Hidden Gems Of The East: A Tour Through Canada’s National Parks, From Ontario To The East

words & photos :: Glen Harris

What is it about being challenged by those who love you, that works so well as a life motivator? My wife Signy laughed at my idea of a three-month national parks tour from Ontario to the East Coast. Then, the next thing we knew, we were off.

Headed down the road I couldn’t help thinking, What have I done? I miss my dog, and friends, house, sailboat… and right now I miss having a bit of space from the people I’m crammed in a car with.

I turned up the music—just be present, right? First Wave satellite radio was playing Bowie’s “Heroes”. The warm wind was blowing through the car, and I settled in as shotgun.

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“Dad, can you can change the music to Hits, please?”

My son Leo didn’t like Hits, though; he wanted quiet. Signy wanted quiet as well.

Then, silence. We were speeding away from the lovely Blue Mountains, home. Shrugging off the agita, I rolled the window down a little further.

“Can you put that up, please? I just put the AC on.” It wasn’t a question.

There ended up being many questions that day though:

What’s to eat?

Which way do we go?

Can we pull over?

What’s the point of this?

How much longer? How much longer? How much longer?

Is there anything else to eat?

There were low points that first day, oh there were many. Divider walls of pillows between my daughter and son in the back seat. Suck attacks (mostly by me).

Little did we know all the joy and wonder that we were about to find as the miles piled up.

Little did I know how tight we’d get as a clan on the road. Little did I know that I actually liked top-40 music from time to time. The playground of the East is vast. The parks are all off the hook. And the people are so darn nice it’s unnerving. They just look right at you and make conversation. They slow it down, and generally speaking take it in better. Their mountains are big, beaches long, and parks massive.

Canada’s got it going on, no doubt about it. Take the time to get to know it. Take the time to know your family. Take time in our national parks. And thank you, Siri.

Known for its multi-day hikes and beautiful and remote shoreline, Pukaskwa National Park is located in Ontario on the northeastern shore of Lake Superior.

The Greatest Lake. Superior holds 1/10th of the world’s freshwater and feels like an ocean with its surf and mass.


Pow Wow jingle dresses and cultural pride. Anishinaabe warrior dances during the Ojibway Pow Wow grand entry.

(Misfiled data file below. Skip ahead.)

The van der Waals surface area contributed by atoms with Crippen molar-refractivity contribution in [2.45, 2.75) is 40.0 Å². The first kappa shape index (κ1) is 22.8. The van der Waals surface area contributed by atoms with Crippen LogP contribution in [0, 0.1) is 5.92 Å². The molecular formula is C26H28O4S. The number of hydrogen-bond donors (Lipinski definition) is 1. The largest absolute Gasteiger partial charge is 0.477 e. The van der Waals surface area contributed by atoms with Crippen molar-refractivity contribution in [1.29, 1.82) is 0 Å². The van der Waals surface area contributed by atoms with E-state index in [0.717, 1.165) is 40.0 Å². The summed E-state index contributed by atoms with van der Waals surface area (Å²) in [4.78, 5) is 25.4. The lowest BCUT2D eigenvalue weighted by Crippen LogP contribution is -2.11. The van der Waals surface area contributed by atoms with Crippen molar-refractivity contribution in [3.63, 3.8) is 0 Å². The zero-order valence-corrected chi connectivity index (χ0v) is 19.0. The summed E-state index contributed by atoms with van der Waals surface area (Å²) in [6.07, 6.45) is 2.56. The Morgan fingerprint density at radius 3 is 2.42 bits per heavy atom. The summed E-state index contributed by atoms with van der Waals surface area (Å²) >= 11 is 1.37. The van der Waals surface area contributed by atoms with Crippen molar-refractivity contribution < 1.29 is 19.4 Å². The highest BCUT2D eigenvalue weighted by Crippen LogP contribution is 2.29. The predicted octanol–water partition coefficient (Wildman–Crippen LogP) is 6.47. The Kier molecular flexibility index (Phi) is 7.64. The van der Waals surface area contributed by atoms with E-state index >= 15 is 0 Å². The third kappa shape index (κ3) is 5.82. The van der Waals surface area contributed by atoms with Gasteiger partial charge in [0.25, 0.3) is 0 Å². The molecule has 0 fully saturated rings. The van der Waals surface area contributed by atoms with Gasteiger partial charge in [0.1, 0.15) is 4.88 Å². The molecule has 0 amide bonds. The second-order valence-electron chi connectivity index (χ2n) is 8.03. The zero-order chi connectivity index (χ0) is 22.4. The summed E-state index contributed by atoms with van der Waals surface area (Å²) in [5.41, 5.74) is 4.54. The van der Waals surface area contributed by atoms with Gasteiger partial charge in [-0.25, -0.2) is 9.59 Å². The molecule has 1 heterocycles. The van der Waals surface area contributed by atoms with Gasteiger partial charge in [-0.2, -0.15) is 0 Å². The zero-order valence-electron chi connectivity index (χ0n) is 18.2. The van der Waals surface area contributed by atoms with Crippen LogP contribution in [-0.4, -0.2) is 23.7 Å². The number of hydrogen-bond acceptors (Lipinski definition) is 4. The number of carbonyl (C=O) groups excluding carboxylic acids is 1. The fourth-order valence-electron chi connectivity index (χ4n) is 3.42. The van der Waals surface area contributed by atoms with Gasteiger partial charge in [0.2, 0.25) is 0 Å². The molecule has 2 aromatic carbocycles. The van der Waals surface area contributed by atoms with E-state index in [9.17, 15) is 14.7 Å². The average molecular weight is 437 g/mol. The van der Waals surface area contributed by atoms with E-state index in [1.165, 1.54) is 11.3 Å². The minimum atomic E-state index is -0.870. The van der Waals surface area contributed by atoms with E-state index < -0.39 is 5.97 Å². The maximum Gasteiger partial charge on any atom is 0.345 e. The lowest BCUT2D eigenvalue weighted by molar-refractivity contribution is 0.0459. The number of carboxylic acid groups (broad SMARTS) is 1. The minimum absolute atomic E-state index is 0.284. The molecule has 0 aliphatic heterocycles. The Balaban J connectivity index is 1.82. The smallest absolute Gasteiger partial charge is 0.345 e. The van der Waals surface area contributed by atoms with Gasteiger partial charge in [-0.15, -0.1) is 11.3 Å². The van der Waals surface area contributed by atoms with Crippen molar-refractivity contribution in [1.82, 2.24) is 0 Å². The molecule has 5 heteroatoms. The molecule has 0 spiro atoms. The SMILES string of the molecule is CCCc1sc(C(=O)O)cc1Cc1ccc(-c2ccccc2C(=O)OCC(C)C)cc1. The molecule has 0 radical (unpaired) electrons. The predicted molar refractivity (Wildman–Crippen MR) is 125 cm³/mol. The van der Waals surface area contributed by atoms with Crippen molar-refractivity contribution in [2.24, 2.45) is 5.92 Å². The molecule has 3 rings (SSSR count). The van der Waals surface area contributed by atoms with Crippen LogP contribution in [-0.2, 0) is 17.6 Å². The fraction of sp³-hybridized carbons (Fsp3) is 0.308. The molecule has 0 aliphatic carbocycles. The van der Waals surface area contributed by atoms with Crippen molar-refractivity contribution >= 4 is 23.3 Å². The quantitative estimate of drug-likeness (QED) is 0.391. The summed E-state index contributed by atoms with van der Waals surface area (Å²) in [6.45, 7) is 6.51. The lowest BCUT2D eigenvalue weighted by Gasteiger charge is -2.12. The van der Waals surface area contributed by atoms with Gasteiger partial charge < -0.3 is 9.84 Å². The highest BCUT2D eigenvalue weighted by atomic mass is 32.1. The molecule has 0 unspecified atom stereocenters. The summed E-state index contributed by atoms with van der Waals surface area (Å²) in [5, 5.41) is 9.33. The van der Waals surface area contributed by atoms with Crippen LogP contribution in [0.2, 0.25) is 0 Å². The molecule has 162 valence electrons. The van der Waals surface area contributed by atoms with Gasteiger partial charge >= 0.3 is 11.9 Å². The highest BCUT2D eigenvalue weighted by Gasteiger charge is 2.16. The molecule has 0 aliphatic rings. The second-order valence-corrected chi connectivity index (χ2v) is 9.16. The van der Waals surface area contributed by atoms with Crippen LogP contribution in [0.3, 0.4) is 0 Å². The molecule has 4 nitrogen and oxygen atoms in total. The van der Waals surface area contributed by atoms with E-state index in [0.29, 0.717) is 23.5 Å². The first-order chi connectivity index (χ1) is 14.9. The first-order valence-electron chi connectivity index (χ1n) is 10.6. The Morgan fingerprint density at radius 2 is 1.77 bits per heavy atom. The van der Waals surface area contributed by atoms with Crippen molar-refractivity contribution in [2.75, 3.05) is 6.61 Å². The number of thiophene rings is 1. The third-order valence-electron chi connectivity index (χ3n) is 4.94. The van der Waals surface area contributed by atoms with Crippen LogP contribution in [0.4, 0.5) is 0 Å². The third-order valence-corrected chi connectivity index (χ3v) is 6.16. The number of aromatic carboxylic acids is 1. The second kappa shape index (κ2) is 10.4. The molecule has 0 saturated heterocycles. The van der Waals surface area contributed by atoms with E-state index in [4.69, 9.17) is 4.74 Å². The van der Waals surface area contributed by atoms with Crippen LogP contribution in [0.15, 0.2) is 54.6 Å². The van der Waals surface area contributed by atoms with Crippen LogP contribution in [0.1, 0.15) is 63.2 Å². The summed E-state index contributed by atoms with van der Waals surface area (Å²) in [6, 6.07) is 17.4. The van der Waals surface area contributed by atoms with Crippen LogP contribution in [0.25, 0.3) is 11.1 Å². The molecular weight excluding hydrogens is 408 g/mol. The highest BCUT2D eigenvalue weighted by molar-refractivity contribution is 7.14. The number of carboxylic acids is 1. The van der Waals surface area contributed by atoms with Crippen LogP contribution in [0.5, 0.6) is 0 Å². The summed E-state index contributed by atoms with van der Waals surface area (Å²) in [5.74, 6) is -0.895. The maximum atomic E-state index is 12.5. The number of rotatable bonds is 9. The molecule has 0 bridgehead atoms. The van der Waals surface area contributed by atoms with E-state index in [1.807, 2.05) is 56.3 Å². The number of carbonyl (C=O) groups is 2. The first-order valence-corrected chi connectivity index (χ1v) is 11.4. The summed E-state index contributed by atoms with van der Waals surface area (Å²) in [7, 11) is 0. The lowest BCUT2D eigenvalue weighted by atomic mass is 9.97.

Cruising the Pukaskwa beaches on a calm day.


Forillon National Park is located on the outer tip of the Gaspe Peninsula in Northern Quebec. There are heritage centres, lookouts, biking and hiking trails, and stunner Acadian shoreline view. Nearby is iconic Perce Rock, a GeoPark, zip-lines, and a glass-bottom lookout. All impress big time. There’s the French culture and Acadian Pride that has to be felt to be understood.

Humpback Whale, Forillon National Park.


World-class singletrack at Mont Bechervaise


Acadian driftwood.


Gannets in Bonaventure National Park, Perce, Quebec.


Sea Kayakers, Forillon


Seaside cliffs, Forillon


Kejimkujik National Park can be summed up in three Canadian words: Rivers, Trails, Lakes. Boasting over 400 square kilometres in total, Nova Scotia’s Keji boasts eight major lakes, four main rivers, and 47 km of trails.

Parks Canada guide showing off a Mi’kmaq petroglyph in Kejimkujik National Park, Nova Scotia


Slapfoot Beach at Kejimkujik offers the best sunset swim.


Making friends along the way at Keji.


Where else can you walk on the ocean floor, descend on endless singletrack bike trails, catch live music, explore covered bridges and paddle through cascading fog, all in one day—or maybe two? Located just an hour and a half away from Saint John, NB, Fundy National Park provides.

Upper Salmon River Estuary



Water lilies hide the largest tadpoles i’ve ever seen at Fundy’s Bennett Lake.


The Bay Of Fundy’s rides are the worlds highest, up to 50 feet in range. So when they ‘re low the shoreline reveals miles of untracked sea floor to explore.

Cape Breton Highlands National Park & PEI National Park


Noa Harris on the big zip, Mountain Alpine Adventures near Cape Breton Highlands National Park.


Parks Canada Guide Scott Aucoin takes us to the goods with a secret Cape Breton river hike.



Body surfing at one of Cape Breton’s many sand beaches overrides the day’s plans.


Sunsets abide at PEI National Park


Boardwalk through the dunes in PEI National Park.


In Newfoundland we visited Gros Morne National Park on the west coast, Terra Nova National Park on the east coast, plus Fisher’s Loft Inn, Port Rexton, north of St. John’s. Our last stop was Fogo Island.

Kinda hard to believe none of this granite has been climbed.


Pond near Gros Morne national Park Campground.


Off the northeast coast of Newfoundland lies Fogo Island. Fogo’s incredible network of trails continues to grow thanks to guide Peter Decker.
Fogo Island inn.


Riding Fisher’s loft.


Cape Spear, the most Easterly point in North America.


The walk to breakfast at Fisher’s Loft Inn.


Teenage bald eagle in Terra Nova